- September 27, 2013
Post submitted by Bryce Romero, HRC Consumer Marketing Coordinator
Numbers. That’s what we HIV positive folks and our health advocates are always analyzing. Every day, if it’s not a CD4 count or a viral load, it’s our cholesterol levels or our bone mineral density test results. These numbers in essence are the permanent indicators of our success and our long-term health goals. However, I’m not here today to talk about numbers, rather words.
Last year, on this blog, I came out as an HIV-positive gay man and People Living With HIV/AIDS (PLWH) advocate while also challenging our readership to start a dialogue about HIV/AIDS and HIV-related stigma. In that year, I’ve shared my story countless times and met a countless number of brave individuals who have chosen to become advocates themselves. To say that this is the beginning of something larger and something more transformative would be an understatement; but, I’m given pause by the prevalence of one word in these dialogues- stigma.
As a gay man born during the height of the HIV/AIDS crisis, I wouldn’t have ever guessed that, nearly 30 years later, the issues, the stigma and the undue suffering would still exist for so many members of our community. Online and in-person it seems people just can’t quite escape the notion that HIV-positive individuals aren’t something other than dirty, diseased and/or unworthy of attention and love. This notion is promulgated by prominent personalities like Pat Robertson -- who believes I wear a special ring just to infect my partners -- and that OkCupid date -- who decided that he couldn’t handle the ‘ickyness’ of a sero-discordant relationship, as he asked, “What would his mother say? What would my mother say?”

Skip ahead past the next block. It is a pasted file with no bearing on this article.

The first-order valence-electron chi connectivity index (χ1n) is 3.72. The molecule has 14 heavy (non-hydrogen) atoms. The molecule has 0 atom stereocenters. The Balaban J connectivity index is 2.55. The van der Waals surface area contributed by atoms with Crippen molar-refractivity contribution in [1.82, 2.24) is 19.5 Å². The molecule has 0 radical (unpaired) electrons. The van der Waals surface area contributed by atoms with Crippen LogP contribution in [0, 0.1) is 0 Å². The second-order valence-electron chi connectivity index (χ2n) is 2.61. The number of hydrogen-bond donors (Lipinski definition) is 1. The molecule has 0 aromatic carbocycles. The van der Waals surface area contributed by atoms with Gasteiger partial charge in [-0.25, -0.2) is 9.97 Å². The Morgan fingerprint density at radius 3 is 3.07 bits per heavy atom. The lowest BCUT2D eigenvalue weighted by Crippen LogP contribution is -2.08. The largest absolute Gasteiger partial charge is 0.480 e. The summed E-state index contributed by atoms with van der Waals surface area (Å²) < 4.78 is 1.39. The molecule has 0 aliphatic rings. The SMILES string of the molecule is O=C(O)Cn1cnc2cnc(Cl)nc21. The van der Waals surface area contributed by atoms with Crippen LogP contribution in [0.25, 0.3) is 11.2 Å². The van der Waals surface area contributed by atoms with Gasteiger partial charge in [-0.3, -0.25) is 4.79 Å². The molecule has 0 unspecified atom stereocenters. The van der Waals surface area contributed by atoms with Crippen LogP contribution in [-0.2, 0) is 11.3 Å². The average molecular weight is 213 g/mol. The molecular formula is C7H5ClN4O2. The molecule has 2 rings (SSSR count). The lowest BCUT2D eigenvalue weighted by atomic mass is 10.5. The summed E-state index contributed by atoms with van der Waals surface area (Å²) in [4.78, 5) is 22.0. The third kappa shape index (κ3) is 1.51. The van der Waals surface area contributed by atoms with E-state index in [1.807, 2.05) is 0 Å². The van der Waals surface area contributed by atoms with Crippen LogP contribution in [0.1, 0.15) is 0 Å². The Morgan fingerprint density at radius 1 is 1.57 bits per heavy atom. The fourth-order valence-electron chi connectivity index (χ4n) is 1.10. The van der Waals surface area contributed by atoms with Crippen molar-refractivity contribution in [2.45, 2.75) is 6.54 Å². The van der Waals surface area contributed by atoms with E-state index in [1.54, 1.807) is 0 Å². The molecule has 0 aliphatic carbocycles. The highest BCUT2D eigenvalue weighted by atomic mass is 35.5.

I’m here to say to Pat and to that OkCupid date: "HIV didn’t kill me. HIV didn’t kill my capacity to love, my ability to feel or my desire to share in the rich experiences in life. And, for the record, my mother is my fiercest health advocate.”
So, a year later, I say to you all: “Thoughts become words. Words become actions. ” If we’re to truly turn the tide, we must think carefully about the power of words. Will they will be positive or will they be negative. Only we have the power to choose.